Build your fanbase using the K-pop method
Every startup needs true fans. To get them, learn from the masters.
For a startup, it’s not enough to have followers.
If you want people to evangelize for you, stand up for you, and stick with you long term, you need fanatics. You might have a different preferred term (diehards, zealots, tribe?) but for this piece let’s go with fans.
There is a science to gaining fans. For years I’ve analyzed how people, groups, and companies build fandoms, and there’s no one in the world better at this than K-pop bands. If there is a science to building fandoms, the K-pop industry deserves a Nobel.
K-pop fans are devoted on a whole other level, and they are legion. They buy out stadiums in minutes, raise $1 million in a day, take over Twitter on command, sell out products from lip balm to fabric softener, buy Times Square billboards, and on and on.
I spent some months following BTS and Blackpink and others, butchering my algorithmic recommendations in the process, and concluded that there are four key things all K-pop bands do to cultivate their fandoms. I’ll describe each below, along with examples of how founders and execs can modify these tactics to build passion for a product, brand, or mission. No dancing required.
1. Remove barriers to entry
There are virtually no barriers to becoming a K-pop fan. You don’t have to know Korean (songs have English lyrics and get translated into multiple languages), be a certain age (lyrics are generally appropriate for all ages), like a specific genre (a given band might perform pop, rap, R&B, and rock), or use a specific platform (their content can be found on every conceivable platform). You don’t even have to like the music — bands make a point of incorporating dance, visual spectacle, memes and comedy.
How to execute:
Eliminate corporate jargon. Corporate-speak is a barrier to understanding and an enemy of joy. It’s incomprehensible. It’s meaningless. It alienates everyone. Kill it with fire.
Mix up your content and platforms. People absorb information in different ways. Communicating only through press releases or only through Twitter creates a barrier for people who may prefer podcasts or newsletters or Instagram. Switch it up. Use a blog post for controlling the message, use earned media for making an announcement to a broad audience, use short video clips for social engagement, or use audio for nuanced conversations.
Don’t get involved in political issues outside your mission. Every time you or your employees take a stand on some political issue, it alienates the people on the other side. On issues related to your mission, it is worth taking a strong position even when it makes people mad, because you can’t be loved by everyone and by taking firm positions when it comes to your mission, you’re sending a beacon to the right supporters. But activism on unrelated issues, even important ones, puts up barriers for no good reason.
2. Spotlight individuals, not just the group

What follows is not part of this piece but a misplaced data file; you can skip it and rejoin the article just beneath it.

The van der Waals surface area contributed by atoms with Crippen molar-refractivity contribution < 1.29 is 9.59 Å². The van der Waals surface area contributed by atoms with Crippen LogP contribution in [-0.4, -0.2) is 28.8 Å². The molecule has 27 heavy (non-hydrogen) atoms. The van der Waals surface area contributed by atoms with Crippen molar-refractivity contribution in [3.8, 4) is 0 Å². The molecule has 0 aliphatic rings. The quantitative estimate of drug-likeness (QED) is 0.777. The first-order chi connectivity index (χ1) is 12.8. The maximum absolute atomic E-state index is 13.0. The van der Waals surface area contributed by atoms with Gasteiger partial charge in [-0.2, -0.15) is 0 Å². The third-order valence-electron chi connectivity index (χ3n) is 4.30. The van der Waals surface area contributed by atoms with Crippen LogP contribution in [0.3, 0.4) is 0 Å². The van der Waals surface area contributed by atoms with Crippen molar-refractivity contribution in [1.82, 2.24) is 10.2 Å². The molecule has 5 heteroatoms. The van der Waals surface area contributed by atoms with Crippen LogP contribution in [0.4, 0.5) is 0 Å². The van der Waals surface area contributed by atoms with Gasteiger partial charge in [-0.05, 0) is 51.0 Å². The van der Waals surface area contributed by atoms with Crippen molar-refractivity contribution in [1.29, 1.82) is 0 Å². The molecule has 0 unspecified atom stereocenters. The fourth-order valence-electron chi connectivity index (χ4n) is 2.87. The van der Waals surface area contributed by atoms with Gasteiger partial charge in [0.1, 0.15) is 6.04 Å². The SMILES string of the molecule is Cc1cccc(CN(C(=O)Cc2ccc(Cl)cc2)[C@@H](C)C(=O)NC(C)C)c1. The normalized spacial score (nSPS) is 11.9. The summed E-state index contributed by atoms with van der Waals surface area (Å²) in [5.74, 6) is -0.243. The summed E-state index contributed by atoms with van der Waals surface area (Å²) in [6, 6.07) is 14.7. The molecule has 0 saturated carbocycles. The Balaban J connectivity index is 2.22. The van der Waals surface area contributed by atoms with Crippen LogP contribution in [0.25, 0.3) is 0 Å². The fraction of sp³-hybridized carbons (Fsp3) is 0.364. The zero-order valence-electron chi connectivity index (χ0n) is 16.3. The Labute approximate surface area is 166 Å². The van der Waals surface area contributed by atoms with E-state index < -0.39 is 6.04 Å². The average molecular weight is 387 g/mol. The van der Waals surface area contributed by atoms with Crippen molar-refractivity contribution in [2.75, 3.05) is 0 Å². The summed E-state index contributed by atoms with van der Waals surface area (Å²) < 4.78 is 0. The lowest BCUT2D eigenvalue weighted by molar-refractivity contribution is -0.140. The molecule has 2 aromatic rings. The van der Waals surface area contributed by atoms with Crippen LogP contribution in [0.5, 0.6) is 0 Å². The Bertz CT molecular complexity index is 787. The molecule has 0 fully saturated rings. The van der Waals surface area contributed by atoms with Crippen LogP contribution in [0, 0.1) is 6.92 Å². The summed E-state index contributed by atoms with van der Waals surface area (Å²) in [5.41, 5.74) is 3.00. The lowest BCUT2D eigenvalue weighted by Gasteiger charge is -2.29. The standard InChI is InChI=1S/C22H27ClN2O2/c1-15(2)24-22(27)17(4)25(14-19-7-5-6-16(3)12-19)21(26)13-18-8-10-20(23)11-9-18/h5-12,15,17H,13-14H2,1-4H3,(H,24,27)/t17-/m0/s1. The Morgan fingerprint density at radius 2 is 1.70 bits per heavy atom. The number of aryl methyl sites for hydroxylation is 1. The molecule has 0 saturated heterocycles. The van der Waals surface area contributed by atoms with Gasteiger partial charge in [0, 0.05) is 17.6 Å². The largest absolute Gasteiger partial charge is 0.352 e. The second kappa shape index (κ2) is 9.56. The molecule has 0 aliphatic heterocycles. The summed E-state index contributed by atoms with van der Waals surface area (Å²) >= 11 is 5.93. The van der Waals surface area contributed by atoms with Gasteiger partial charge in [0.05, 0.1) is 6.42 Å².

Quiz: Fans of different K-pop have their own fanchants. What is the BTS chant?
A: You may think it’s “BTS! BTS!” and you would be wrong. It’s the names of the individual members. Each member of a K-pop group has their own public persona and plays a distinct role within the group. A given member is associated with their skills (dancing, vocals, rap, or “visuals”), their relative age in the group (older members vs. younger members), other roles in the group (like “center” which is…the person who usually stands in the center?), and personal quirks (hobbies, fashion sense, personality, etc.).
This is huge for turning casual fans into diehards: people may like groups, but people fall in love with individuals.
How to execute:
Speak as a person, not as a corporate entity. It’s a turnoff when someone is delivering lines as A Company Representative. If there's a crisis, let your genuine devastation show. Don’t mumble something about “regretting the circumstances.” If you’ve been falsely accused of something, you’re allowed to be pissed. Because that’s how a human being would feel (especially an innocent one). If you’re celebrating a big moment, you’re allowed to sputter with excitement or tear up with pride. People don’t form emotional connections with robots (yet!) so don’t be one.
Spotlight multiple executives. Even if the company has one key exec, like a visionary founder, companies shouldn’t put the spotlight all on a single person. It’s a lot of pressure for them and it’s risky for the company – if that person screws up, then the whole company goes to PR jail. Plus, investors like to see a deep bench of talent and employees like to hear from a range of different leaders, so show off more of your team.
Make spokespeople nonfungible. When you show off more of your team, don’t roll out five executives who all look the same, sound the same, and recite the same talking points. Let each person have a distinct role and persona, and let their individual personalities show. This kind of differentiation is especially crucial if you have co-CEOs or multiple co-founders.